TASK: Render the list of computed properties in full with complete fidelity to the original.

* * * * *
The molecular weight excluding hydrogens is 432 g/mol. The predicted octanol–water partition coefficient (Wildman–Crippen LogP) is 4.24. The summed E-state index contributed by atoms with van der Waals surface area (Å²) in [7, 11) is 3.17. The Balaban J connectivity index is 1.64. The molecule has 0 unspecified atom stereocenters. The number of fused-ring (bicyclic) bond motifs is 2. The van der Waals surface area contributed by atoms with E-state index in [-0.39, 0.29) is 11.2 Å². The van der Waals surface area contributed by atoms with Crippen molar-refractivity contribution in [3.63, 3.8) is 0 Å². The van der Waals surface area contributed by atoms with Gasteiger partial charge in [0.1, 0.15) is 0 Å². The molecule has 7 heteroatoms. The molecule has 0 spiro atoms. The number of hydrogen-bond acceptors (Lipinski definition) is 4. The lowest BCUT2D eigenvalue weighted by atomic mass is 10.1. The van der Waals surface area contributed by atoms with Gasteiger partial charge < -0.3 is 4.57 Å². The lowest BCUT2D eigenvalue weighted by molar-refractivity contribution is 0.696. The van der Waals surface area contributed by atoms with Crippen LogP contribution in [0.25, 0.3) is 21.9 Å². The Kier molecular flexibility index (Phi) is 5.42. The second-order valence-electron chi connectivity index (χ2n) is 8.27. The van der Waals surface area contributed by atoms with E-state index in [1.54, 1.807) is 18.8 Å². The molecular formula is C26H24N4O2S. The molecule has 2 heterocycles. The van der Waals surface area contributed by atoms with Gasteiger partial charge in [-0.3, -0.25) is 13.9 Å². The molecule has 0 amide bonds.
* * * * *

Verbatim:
The molecular weight excluding hydrogens is 432 g/mol. The predicted octanol–water partition coefficient (Wildman–Crippen LogP) is 4.24. The summed E-state index contributed by atoms with van der Waals surface area (Å²) in [7, 11) is 3.17. The Balaban J connectivity index is 1.64. The molecule has 0 unspecified atom stereocenters. The number of fused-ring (bicyclic) bond motifs is 2. The van der Waals surface area contributed by atoms with E-state index in [-0.39, 0.29) is 11.2 Å². The van der Waals surface area contributed by atoms with Crippen molar-refractivity contribution in [3.63, 3.8) is 0 Å². The van der Waals surface area contributed by atoms with Gasteiger partial charge in [0.1, 0.15) is 0 Å². The molecule has 7 heteroatoms. The molecule has 0 spiro atoms. The number of hydrogen-bond acceptors (Lipinski definition) is 4. The lowest BCUT2D eigenvalue weighted by atomic mass is 10.1. The van der Waals surface area contributed by atoms with Gasteiger partial charge < -0.3 is 4.57 Å². The lowest BCUT2D eigenvalue weighted by molar-refractivity contribution is 0.696. The van der Waals surface area contributed by atoms with Crippen LogP contribution in [0.25, 0.3) is 21.9 Å². The Kier molecular flexibility index (Phi) is 5.42. The second-order valence-electron chi connectivity index (χ2n) is 8.27. The van der Waals surface area contributed by atoms with E-state index in [1.54, 1.807) is 18.8 Å². The molecular formula is C26H24N4O2S. The molecule has 2 heterocycles. The van der Waals surface area contributed by atoms with Gasteiger partial charge in [-0.3, -0.25) is 13.9 Å². The molecule has 0 amide bonds.